Home News Risk of interest rate hikes due to reduce mortgage competition

Risk of interest rate hikes due to reduce mortgage competition

Font size :
Australian consumers are at risk of further interest rate rises as a result of reduced competition in the mortgage market, if steps are not made to secure funding for home-loan providers, according to the Mortgage and Finance Association of Australia (MFAA).
 
The MFAA has called for action to ensure competition in the home lending market in its submission to the Senate Select Committee into Housing Affordability.
 
“The issue of housing affordability needs to be tackled on several fronts. While securing a competitive home-loan market is not a silver bullet, it will play an important role in making home financing more affordable for consumers,” said Phil Naylor, CEO of the MFAA.
 
The current liquidity crunch, while impacting on all providers of credit, has had a greater impact on non bank lenders, which do not have access to deposits and rely on the global markets and securitisation for their loan funding.
 
“If non bank lenders are squeezed out of the market because of lack of access to funds, we will likely see a ‘back to the future’ scenario with banks dominating housing lending and interest rate margins creeping back to pre-1990 levels,” Naylor said.
 
“Consumers need competition in the home-loan industry to ensure there are a lot of product options available to them and to put downward pressure on interest rates. Higher interest rates will mean less access to housing finance and home ownership.”
 
In order to sustain competition in the Australian housing finance market, Naylor said that Australia needs a mechanism to provide access to securitised funds. This structure already operates in Canada and USA, through organisations such as the CMHC (owned by the Canadian Government), Fannie Mae (privatised) and Freddie Mac (sponsored by the US Government.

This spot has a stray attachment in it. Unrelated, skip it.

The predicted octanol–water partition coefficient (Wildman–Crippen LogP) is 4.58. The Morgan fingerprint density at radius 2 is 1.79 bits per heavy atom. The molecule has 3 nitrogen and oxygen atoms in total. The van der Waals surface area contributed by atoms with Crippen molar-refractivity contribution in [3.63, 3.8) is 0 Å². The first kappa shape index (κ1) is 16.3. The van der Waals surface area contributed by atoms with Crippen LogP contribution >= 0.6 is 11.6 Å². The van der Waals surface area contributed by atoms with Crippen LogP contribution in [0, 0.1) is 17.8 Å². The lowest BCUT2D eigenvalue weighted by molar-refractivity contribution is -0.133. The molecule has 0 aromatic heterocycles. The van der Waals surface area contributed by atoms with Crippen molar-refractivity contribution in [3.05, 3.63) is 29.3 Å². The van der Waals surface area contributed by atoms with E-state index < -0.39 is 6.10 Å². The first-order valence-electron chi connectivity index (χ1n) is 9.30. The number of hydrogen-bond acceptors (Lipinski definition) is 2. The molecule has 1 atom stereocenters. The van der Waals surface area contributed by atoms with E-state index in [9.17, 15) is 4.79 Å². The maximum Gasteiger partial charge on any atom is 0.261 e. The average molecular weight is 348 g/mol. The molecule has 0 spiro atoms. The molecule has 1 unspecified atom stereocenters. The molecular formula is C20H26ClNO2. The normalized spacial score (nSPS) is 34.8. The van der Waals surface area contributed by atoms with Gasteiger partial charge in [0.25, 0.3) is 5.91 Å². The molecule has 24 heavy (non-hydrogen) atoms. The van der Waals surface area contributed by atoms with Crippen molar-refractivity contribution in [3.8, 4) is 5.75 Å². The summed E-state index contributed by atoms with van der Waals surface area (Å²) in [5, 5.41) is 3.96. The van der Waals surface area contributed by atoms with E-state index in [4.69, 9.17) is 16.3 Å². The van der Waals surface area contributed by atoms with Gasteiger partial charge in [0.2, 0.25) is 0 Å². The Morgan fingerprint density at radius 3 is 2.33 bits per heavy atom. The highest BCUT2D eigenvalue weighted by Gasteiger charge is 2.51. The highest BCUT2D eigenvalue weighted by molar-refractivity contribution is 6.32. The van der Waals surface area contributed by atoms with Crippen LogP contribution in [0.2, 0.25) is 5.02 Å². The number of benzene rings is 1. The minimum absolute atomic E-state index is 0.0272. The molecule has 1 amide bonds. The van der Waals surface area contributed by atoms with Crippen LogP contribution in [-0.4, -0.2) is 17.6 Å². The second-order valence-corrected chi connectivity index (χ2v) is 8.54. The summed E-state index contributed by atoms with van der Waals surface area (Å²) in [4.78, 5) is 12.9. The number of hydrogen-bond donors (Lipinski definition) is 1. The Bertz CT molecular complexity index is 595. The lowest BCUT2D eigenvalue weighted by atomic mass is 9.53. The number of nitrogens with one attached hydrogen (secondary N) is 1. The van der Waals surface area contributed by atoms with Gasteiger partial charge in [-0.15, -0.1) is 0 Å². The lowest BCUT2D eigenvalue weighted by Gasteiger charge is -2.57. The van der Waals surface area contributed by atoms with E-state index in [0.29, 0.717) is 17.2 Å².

“History tells us that increased competition in the home loan market leads to a better deal for consumers. Deregulation in 1990 lead to a significant reduction in the margin between mortgage lending rates and the official cash rate,” Naylor said.
 
After deregulation, non-bank mortgage providers increased their market share by offering lower mortgage rates than the banks. The banks reacted by reducing their lending rates to meet the competition from non-bank providers.  The result was a reduction of more than 2% in the margin on mortgage lending over the cash rate, Naylor said, which has continued to this day.

With interest rates at their lowest for more than 50 years, there are some great rates available. The best thing to do is to compare rates from all the lenders. Let us help take the leg work out of doing this - Compare Home Loans now

Mortgage News and Articles

New social housing aims to transform Ivanhoe Estate New social housing aims to transform Ivanhoe Estate

The sprawling redevelopment aims to boost the supply of affordable housing in Sydney Read more

A new suburb will be built in west Melbourne A new suburb will be built in west Melbourne Mount Atkinson will become home to more than 22,000 people over the next 15 years ... Read more

Surging house prices threaten liveability in Melbourne Surging house prices threaten liveability in Melbourne Analysts warn the city could become just as unaffordable as Sydney, if property trends continue ... Read more

More Aussies would benefit from regional hubs linked to cities More Aussies would benefit from regional hubs linked to cities Shorter commutes could spur higher home sales in regional towns, analysts say ... Read more

More mortgage news and articles

Sponsored Links

Thursday, Aug 17, 2017
Top Featured Rates
Top Bank Rates

Get help choosing the right home loan

Let us help you find the right home loan for your needs.

Tell us a bit about your circumstances:
  • Purpose of mortgage
  • Household Income
    $
  • How much do you want to borrow?
    $
  • How much deposit do you have?
    $
  • How much is your house worth?
    $
  • How much do you still owe on your mortgage?
    $
  • What type of mortgage do you have?


  • How much is your new home?
    $
  • How much do you want to borrow?
    $
  • How soon do you want a mortgage?
Next
  • First name
  • Last name
  • Where do you live?
  • Phone number

Special Offers

Related Keywords